Olympus PEN-F: Retro is the new fad

Olympus PEN-F: Retro is the new fad
The PEN-F is easily the most beautiful PEN. Available in silver or black, it retains the series' retro rangefinder-like design. But the PEN-F looks much cleaner than its predecessors, with not a single screw visible.
PHOTO: Olympus

The Olympus PEN-F represents a whole new PEN genre after the likes of the company's flagship E-P and entry-level E-PL mirrorless camera series.

The PEN-F is easily the most beautiful PEN. Available in silver or black (version tested), it retains the series' retro rangefinder-like design. But the PEN-F looks much cleaner than its predecessors, with not a single screw visible.

The smooth top with its various dials and circular built-in electronic viewfinder (EVF) adds to the streamlined aesthetics. This is also the first time a PEN mirrorless camera has a built-in EVF.

The body's top and front are made of magnesium alloy, while its bottom and dials are machined from aluminium. The middle of the body is covered by a band of synthetic leather that stretches even to the rear of the tiltable touch screen display. Overall, the build and feel are excellent.

Handling is top-notch, thanks to the intuitive button layout. The top mode dial, exposure compensation dial and two control dials with knurled patterns are close to each other. The shutter release button is on the front control dial, with a video recording button beside it. Changing of settings is a breeze.

At the front of the camera, just under the shutter release button,is a dial that gives quick access to the monochrome and colour profile pre-set settings, as well as art filters and colour creator mode.

You can customise these colour profiles. For example, in monochrome profile, you can adjust filter, shading and film grain effects for grainy, high-contrast black and white photos - great for those who fancy old-school photography.

For this review, the PEN-F is used with a M.Zuiko 17mm f/1.8 lens ($748) which, due to image sensor's 2x crop factor, equates to a focal length of 34mm in the 35mm format.

Operation-wise, this camera is really speedy. Powering up and shutting down takes only 1sec each, twice as fast as most mirrorless cameras.

Autofocusing (AF) is equally swift. It immediately locks onto a focus in bright light. In dim lighting, the AF takes only around 1sec with the aid of an AF assist light. That's a second or two faster than its peers. Shutter lag is negligible.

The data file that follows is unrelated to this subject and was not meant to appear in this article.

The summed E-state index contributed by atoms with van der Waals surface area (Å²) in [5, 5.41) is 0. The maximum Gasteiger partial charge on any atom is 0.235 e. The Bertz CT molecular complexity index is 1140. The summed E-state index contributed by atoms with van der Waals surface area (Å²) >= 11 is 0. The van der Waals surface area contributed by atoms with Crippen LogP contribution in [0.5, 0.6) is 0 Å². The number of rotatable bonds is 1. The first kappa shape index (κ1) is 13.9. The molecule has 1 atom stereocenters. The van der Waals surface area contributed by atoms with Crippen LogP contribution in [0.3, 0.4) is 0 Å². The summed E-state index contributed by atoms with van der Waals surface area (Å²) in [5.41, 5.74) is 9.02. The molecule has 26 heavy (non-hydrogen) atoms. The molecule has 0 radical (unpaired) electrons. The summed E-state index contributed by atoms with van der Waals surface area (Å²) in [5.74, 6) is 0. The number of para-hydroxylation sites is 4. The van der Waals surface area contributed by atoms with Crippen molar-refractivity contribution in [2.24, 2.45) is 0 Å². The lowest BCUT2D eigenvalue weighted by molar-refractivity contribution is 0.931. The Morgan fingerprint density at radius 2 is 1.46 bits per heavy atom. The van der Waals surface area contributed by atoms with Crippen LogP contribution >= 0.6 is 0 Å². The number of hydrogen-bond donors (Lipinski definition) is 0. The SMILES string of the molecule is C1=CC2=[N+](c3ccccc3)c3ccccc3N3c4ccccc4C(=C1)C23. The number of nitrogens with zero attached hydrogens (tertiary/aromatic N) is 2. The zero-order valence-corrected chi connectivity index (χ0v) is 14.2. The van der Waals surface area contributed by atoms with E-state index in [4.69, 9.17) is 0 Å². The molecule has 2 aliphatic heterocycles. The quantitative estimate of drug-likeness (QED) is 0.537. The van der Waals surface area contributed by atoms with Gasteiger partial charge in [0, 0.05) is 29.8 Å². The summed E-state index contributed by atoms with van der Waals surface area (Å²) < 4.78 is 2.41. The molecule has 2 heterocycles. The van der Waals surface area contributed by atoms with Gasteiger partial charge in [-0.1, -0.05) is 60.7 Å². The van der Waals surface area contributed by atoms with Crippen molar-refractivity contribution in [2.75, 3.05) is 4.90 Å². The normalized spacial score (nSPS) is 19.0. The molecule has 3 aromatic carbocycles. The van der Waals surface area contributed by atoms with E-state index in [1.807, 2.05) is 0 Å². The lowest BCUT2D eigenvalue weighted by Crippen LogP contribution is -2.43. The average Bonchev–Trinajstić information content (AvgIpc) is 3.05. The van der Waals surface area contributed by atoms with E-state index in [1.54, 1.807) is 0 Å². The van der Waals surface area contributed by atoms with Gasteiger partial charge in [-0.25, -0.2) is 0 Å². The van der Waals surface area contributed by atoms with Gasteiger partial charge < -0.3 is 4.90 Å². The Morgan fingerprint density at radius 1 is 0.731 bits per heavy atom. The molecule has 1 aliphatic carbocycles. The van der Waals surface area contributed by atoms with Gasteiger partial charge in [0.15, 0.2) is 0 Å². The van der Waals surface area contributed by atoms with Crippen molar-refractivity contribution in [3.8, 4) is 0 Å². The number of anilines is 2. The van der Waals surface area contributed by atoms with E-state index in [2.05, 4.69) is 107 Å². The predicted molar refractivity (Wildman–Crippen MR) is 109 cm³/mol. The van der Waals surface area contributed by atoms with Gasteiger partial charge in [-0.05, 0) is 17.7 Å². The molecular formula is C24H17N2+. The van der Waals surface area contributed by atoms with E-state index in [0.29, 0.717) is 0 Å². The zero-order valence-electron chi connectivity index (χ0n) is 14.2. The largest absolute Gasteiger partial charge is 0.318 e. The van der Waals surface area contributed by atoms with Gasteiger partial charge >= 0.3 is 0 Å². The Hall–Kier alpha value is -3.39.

Using an SD card with a writing speed rated at 48MB per second, the PEN-F was able to shoot 28 RAW images in 2.5sec before the buffer ran out. Pretty impressive.

With the 20-megapixel Micro Four Thirds image sensor, still images are beautifully rendered with crisp details, rich and vivid colours, and great tonal range. To me, the image quality is almost as good as that of an APS-C DSLR.

If you need more image details, opt for the Hi-res Shot mode, in which the PEN-F captures 50- megapixel Jpeg or 80-megapixel RAW images by automatically combining multiple shots into one. The resulting images are incredibly rich and detailed.

However, in Hi-res mode, it usually takes a second or two to shoot and process a single frame. So, you need to use a tripod for this mode.

The ISO performance could be better, though. Noise artefacts can be spotted at as low as ISO 800, especially in the darker areas. But there is no visible loss of details.

At ISO 1,600 and above, detail loss becomes more evident. If I am printing my photos, I would set the ISO no higher than 3,200, so as not to lose details and sharpness.

A full charge of the battery is good for around 320 frames, which is average for mirrorless cameras.

My only real issue is its price. At $1,748 (body only), it is more expensive than its closest rival, the excellent and retro-looking Panasonic GX8 ($1,699 with 14-42mm kit lens). But the PEN-F is lighter and looks more gorgeous.


This article was first published on February 24, 2016.
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